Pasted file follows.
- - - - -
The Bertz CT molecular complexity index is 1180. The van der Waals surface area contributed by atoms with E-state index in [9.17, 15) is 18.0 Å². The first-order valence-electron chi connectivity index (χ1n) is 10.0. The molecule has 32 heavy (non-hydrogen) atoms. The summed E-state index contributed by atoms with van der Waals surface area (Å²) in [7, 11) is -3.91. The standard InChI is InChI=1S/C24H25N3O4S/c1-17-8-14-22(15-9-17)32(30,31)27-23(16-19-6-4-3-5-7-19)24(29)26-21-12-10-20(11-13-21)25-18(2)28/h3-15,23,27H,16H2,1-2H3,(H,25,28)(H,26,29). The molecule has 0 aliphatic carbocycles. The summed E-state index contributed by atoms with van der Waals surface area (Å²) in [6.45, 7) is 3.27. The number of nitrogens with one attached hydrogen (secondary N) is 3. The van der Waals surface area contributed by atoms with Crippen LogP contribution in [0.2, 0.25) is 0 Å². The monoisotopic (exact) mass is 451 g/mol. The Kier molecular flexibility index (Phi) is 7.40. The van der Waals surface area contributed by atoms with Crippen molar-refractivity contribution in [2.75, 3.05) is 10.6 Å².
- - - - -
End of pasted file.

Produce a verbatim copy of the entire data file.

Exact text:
The Bertz CT molecular complexity index is 1180. The van der Waals surface area contributed by atoms with E-state index in [9.17, 15) is 18.0 Å². The first-order valence-electron chi connectivity index (χ1n) is 10.0. The molecule has 32 heavy (non-hydrogen) atoms. The summed E-state index contributed by atoms with van der Waals surface area (Å²) in [7, 11) is -3.91. The standard InChI is InChI=1S/C24H25N3O4S/c1-17-8-14-22(15-9-17)32(30,31)27-23(16-19-6-4-3-5-7-19)24(29)26-21-12-10-20(11-13-21)25-18(2)28/h3-15,23,27H,16H2,1-2H3,(H,25,28)(H,26,29). The molecule has 0 aliphatic carbocycles. The summed E-state index contributed by atoms with van der Waals surface area (Å²) in [6.45, 7) is 3.27. The number of nitrogens with one attached hydrogen (secondary N) is 3. The van der Waals surface area contributed by atoms with Crippen LogP contribution in [0.2, 0.25) is 0 Å². The monoisotopic (exact) mass is 451 g/mol. The Kier molecular flexibility index (Phi) is 7.40. The van der Waals surface area contributed by atoms with Crippen molar-refractivity contribution in [2.75, 3.05) is 10.6 Å².